Stay calm? Developers are not afraid of a fork

In the midst of the most turbulent phase of a two-year scaling debate, the words do not necessarily find their way back to a Bitcoin developer.

In the end, there is a large number of miners running Bitcoin Unlimited software. The alternative (and controversial) Bitcoin software gave rise to fresh “discussions” about a potential network hard fork (which would lead to two competing coins). The community seems to be unsettled by this possibility, some traders have already clarified their positions, others are afraid of a post-fork attack on the old chain.

But not everyone believes it will happen to the Bitcoin code

Bitcoin Cores Eric Lobrozo, for example, takes a sceptical and calm stance. According to him, the Bitcoin code community has already seen it all. The idea behind this is that Bitcoin XT and Bitcoin Classic are other controversial software alternatives. They wanted to provide Bitcoin with new rules, emerged and disappeared again over the last few years. Read the review by onlinebetrug.

Supporters see Bitcoin Unlimited as the future of Bitcoin. A fork would make it the dominant coin, but critics see it as fragile – a feature we’ve already seen from two bugs that have swept some nodes off the network.

Lombrozo sees these steps as a return to old alternatives that are always trying to change the rules of the main bitcoin network.

“Almost two years of hostile fork attempts. The same game every time,” explained Lombrozo CoinDesk.

In his opinion, this is “not really” different from its predecessors:

“The idea that you can change Bitcoin by letting one group of shareholders loose on another is basically hopeless, as is the idea that you can force a controversial change in consensus with power. Bitcoin requires a more discreet policy.”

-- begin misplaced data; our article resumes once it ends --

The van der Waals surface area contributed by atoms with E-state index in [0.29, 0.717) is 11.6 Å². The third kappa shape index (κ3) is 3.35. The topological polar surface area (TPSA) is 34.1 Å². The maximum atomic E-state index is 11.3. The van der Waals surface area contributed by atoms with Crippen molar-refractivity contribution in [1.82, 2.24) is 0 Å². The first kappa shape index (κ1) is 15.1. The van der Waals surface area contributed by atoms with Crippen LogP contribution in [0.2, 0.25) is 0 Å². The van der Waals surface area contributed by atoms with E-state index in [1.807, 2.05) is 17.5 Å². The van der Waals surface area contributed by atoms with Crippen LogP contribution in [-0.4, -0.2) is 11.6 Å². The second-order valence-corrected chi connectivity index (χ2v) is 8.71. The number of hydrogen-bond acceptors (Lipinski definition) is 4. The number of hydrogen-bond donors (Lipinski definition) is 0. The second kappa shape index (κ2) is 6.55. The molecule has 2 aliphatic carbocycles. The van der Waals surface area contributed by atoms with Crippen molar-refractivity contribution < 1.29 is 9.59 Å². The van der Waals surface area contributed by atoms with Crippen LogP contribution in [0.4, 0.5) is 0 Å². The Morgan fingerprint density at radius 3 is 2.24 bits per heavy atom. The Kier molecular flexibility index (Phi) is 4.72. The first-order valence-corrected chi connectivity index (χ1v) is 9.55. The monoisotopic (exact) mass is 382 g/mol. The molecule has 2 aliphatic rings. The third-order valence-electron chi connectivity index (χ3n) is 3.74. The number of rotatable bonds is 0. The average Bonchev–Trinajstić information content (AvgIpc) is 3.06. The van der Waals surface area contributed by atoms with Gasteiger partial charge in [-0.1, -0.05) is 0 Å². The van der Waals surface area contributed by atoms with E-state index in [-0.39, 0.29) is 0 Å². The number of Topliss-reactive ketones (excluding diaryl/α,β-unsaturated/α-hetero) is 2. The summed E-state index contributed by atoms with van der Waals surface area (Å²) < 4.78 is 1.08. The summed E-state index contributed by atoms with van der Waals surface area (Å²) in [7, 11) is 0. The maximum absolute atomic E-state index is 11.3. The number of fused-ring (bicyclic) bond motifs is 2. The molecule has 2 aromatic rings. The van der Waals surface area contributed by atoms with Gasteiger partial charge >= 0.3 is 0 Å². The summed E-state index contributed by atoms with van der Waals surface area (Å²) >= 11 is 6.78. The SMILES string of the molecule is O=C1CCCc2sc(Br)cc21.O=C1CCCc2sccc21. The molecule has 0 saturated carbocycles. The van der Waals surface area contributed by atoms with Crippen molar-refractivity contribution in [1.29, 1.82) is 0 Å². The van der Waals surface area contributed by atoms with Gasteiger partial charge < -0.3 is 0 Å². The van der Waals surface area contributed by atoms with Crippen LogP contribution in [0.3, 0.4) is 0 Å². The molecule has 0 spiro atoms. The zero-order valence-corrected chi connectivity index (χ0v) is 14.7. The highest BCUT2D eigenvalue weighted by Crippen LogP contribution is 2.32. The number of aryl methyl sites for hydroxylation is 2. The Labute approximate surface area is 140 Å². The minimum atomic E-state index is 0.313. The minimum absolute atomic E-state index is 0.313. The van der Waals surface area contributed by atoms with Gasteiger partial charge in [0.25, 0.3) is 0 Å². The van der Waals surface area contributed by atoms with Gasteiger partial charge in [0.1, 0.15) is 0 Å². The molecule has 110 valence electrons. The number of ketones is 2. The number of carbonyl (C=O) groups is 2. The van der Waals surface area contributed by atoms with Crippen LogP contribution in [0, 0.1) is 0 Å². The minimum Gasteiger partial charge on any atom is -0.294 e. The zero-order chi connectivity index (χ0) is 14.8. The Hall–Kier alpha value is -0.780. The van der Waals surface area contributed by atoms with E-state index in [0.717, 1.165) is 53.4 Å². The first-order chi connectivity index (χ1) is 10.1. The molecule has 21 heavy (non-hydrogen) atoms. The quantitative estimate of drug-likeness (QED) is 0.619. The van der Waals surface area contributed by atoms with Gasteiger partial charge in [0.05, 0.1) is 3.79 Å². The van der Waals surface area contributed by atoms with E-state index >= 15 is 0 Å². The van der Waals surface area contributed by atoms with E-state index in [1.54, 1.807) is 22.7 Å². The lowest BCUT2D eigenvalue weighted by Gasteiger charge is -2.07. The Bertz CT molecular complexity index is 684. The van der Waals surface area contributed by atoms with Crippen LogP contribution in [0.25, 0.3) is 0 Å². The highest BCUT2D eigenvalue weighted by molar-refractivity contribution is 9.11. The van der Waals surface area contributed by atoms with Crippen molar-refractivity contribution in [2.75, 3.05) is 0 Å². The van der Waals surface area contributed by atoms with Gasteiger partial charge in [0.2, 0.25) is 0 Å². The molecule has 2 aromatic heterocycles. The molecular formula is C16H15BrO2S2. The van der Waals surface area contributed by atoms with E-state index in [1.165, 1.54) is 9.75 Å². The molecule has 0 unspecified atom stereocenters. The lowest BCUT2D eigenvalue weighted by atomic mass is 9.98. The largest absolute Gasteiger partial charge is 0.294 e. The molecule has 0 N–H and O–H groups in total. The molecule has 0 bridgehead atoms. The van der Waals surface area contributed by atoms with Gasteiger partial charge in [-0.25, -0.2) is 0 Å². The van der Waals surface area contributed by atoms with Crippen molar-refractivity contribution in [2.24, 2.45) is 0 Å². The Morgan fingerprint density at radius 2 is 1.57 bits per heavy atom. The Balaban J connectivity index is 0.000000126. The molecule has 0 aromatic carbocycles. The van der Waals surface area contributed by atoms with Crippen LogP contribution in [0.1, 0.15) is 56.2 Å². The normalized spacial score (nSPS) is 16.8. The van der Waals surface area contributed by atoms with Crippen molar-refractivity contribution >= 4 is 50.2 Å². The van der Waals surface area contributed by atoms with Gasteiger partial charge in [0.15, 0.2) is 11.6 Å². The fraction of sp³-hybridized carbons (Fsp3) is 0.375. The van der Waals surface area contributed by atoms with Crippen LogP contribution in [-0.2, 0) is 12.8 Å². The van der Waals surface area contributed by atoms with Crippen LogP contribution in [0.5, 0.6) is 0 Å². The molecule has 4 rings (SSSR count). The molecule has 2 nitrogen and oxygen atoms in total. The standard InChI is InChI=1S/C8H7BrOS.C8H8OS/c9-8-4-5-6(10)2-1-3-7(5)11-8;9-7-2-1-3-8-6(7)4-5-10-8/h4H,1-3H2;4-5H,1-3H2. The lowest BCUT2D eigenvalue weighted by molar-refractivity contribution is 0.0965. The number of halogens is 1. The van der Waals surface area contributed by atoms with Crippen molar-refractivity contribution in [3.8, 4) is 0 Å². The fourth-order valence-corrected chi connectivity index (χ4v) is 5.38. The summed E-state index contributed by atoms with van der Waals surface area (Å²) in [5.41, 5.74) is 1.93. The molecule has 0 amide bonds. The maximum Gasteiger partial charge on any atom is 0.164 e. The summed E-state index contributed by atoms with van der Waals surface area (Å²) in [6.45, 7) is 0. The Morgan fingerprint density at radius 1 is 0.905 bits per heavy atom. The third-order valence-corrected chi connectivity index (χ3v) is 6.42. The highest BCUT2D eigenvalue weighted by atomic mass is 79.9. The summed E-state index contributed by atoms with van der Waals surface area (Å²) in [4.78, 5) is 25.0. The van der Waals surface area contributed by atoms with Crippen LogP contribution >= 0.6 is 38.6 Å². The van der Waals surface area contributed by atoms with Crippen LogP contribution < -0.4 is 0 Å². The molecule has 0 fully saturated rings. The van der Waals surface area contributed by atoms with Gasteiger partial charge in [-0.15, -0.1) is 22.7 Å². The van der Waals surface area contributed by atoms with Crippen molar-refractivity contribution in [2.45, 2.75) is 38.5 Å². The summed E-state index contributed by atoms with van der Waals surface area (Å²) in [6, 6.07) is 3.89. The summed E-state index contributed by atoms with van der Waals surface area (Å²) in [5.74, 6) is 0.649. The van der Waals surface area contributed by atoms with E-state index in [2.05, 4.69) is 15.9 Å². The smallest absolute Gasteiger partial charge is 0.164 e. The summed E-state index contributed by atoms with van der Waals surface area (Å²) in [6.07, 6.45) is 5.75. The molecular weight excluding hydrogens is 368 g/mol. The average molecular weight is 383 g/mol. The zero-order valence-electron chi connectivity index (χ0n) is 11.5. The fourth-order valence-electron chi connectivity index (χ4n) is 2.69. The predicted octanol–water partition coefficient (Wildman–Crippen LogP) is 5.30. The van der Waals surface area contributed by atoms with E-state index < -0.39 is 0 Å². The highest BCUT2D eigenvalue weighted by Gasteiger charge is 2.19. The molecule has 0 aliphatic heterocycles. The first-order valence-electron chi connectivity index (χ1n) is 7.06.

Bitcoin Unlimited’s senior scientist Peter Rizun has a different view of the situation. He believes that Bitcoin will see an increase in the block size parameter, which will make Bitcoin strong again in competition with other alternative crypto currencies. “In my opinion, there is a 75% chance that we will upgrade to larger blocks in 2017,” he said.

But Rizun seems to agree with Lombrozo that there will be no split: “I think the fear of a blockchain split is completely exaggerated – nobody wants it to happen, it won’t happen.

Altcoin’ threat to the Bitcoin code

Other developers prefer a different booth. “I think there is a high probability that there will be a Bitcoin Unlimited fork,” the anonymous Bitcoin code core developer BTCDrak told CoinDesk. Some developers have already taken precautions. These included code designed to protect light wallets because they don’t have the same security as a full node if you keep feeding them false information:

So far, members on both sides have said they want to see a fork soon so the situation can pass, perhaps because there is a lot of participation at the moment.

And indeed, some Bitcoin Unlimited supporters seem to be in a hurry to see a change.

“Well, I don’t want to set a date. We are still in spring 2017, if we don’t get that fixed in 2017, the long-term damage will be irreparable,” said Bitcoin Unlimited President Andrew Clifford.

Clifford quoted a threat from alternative crypto currencies such as Ethereum and Monero. According to him, they should overtake Bitcoin in terms of its development if the block size parameters were not changed soon.

EU adopts stricter rules for crypto currencies

Online trading centres within the EU are to be regulated more strictly in future as part of the recently adopted reform of the directive against money laundering and terrorist financing. The users of such trading centres and the addresses of their wallets will also have to be stored centrally in future.